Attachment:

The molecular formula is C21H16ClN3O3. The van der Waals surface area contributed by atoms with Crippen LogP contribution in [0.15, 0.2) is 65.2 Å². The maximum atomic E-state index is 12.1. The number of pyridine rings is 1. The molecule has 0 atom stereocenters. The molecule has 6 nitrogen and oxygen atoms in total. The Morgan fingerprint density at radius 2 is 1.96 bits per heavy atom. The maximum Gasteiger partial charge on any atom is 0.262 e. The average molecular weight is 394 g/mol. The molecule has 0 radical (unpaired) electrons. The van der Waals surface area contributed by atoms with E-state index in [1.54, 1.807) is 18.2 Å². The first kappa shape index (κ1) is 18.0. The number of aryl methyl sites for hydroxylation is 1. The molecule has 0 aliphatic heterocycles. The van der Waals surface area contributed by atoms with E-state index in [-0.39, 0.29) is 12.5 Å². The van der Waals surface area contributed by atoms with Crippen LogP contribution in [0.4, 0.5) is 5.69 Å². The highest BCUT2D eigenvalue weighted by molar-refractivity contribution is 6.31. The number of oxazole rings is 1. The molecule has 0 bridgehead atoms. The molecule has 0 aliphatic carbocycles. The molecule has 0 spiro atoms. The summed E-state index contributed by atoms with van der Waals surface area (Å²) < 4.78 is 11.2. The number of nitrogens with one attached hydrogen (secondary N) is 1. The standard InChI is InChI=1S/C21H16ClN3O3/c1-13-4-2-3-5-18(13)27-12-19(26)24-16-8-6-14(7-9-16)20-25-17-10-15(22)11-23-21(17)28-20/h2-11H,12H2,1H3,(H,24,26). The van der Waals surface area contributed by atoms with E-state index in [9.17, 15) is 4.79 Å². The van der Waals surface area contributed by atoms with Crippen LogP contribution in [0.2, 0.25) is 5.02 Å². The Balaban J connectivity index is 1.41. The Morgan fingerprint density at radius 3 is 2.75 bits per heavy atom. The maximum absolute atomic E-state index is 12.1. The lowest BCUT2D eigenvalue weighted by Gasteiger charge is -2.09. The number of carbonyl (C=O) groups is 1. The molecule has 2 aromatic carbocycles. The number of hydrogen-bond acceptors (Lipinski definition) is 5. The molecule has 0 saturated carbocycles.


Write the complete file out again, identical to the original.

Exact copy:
The molecular formula is C21H16ClN3O3. The van der Waals surface area contributed by atoms with Crippen LogP contribution in [0.15, 0.2) is 65.2 Å². The maximum atomic E-state index is 12.1. The number of pyridine rings is 1. The molecule has 0 atom stereocenters. The molecule has 6 nitrogen and oxygen atoms in total. The Morgan fingerprint density at radius 2 is 1.96 bits per heavy atom. The maximum Gasteiger partial charge on any atom is 0.262 e. The average molecular weight is 394 g/mol. The molecule has 0 radical (unpaired) electrons. The van der Waals surface area contributed by atoms with E-state index in [1.54, 1.807) is 18.2 Å². The first kappa shape index (κ1) is 18.0. The number of aryl methyl sites for hydroxylation is 1. The molecule has 0 aliphatic heterocycles. The van der Waals surface area contributed by atoms with E-state index in [-0.39, 0.29) is 12.5 Å². The van der Waals surface area contributed by atoms with Crippen LogP contribution in [0.4, 0.5) is 5.69 Å². The highest BCUT2D eigenvalue weighted by molar-refractivity contribution is 6.31. The number of oxazole rings is 1. The molecule has 0 bridgehead atoms. The molecule has 0 aliphatic carbocycles. The molecule has 0 spiro atoms. The summed E-state index contributed by atoms with van der Waals surface area (Å²) < 4.78 is 11.2. The number of nitrogens with one attached hydrogen (secondary N) is 1. The standard InChI is InChI=1S/C21H16ClN3O3/c1-13-4-2-3-5-18(13)27-12-19(26)24-16-8-6-14(7-9-16)20-25-17-10-15(22)11-23-21(17)28-20/h2-11H,12H2,1H3,(H,24,26). The van der Waals surface area contributed by atoms with E-state index in [9.17, 15) is 4.79 Å². The van der Waals surface area contributed by atoms with Crippen LogP contribution in [0.2, 0.25) is 5.02 Å². The Balaban J connectivity index is 1.41. The Morgan fingerprint density at radius 3 is 2.75 bits per heavy atom. The maximum absolute atomic E-state index is 12.1. The lowest BCUT2D eigenvalue weighted by Gasteiger charge is -2.09. The number of carbonyl (C=O) groups is 1. The molecule has 2 aromatic carbocycles. The number of hydrogen-bond acceptors (Lipinski definition) is 5. The molecule has 0 saturated carbocycles.